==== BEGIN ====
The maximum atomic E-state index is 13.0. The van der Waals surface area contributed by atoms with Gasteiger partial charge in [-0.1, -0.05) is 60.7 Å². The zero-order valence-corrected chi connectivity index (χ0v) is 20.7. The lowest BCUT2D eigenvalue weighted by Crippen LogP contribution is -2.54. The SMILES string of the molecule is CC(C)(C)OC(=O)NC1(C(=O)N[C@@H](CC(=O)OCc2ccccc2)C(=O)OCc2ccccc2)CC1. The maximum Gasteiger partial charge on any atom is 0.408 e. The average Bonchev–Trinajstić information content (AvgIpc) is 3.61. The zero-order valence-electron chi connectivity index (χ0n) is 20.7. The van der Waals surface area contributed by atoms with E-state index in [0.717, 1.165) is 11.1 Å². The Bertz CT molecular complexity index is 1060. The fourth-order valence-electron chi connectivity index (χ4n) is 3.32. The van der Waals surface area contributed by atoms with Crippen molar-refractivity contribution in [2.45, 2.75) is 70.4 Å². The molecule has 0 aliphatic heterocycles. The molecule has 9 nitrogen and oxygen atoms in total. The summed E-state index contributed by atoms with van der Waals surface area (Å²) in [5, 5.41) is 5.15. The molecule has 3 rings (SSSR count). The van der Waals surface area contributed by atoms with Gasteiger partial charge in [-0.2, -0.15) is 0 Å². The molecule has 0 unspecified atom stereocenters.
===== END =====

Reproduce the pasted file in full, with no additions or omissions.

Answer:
The maximum atomic E-state index is 13.0. The van der Waals surface area contributed by atoms with Gasteiger partial charge in [-0.1, -0.05) is 60.7 Å². The zero-order valence-corrected chi connectivity index (χ0v) is 20.7. The lowest BCUT2D eigenvalue weighted by Crippen LogP contribution is -2.54. The SMILES string of the molecule is CC(C)(C)OC(=O)NC1(C(=O)N[C@@H](CC(=O)OCc2ccccc2)C(=O)OCc2ccccc2)CC1. The maximum Gasteiger partial charge on any atom is 0.408 e. The average Bonchev–Trinajstić information content (AvgIpc) is 3.61. The zero-order valence-electron chi connectivity index (χ0n) is 20.7. The van der Waals surface area contributed by atoms with E-state index in [0.717, 1.165) is 11.1 Å². The Bertz CT molecular complexity index is 1060. The fourth-order valence-electron chi connectivity index (χ4n) is 3.32. The van der Waals surface area contributed by atoms with Crippen molar-refractivity contribution in [2.45, 2.75) is 70.4 Å². The molecule has 0 aliphatic heterocycles. The molecule has 9 nitrogen and oxygen atoms in total. The summed E-state index contributed by atoms with van der Waals surface area (Å²) in [5, 5.41) is 5.15. The molecule has 3 rings (SSSR count). The van der Waals surface area contributed by atoms with Gasteiger partial charge in [-0.2, -0.15) is 0 Å². The molecule has 0 unspecified atom stereocenters.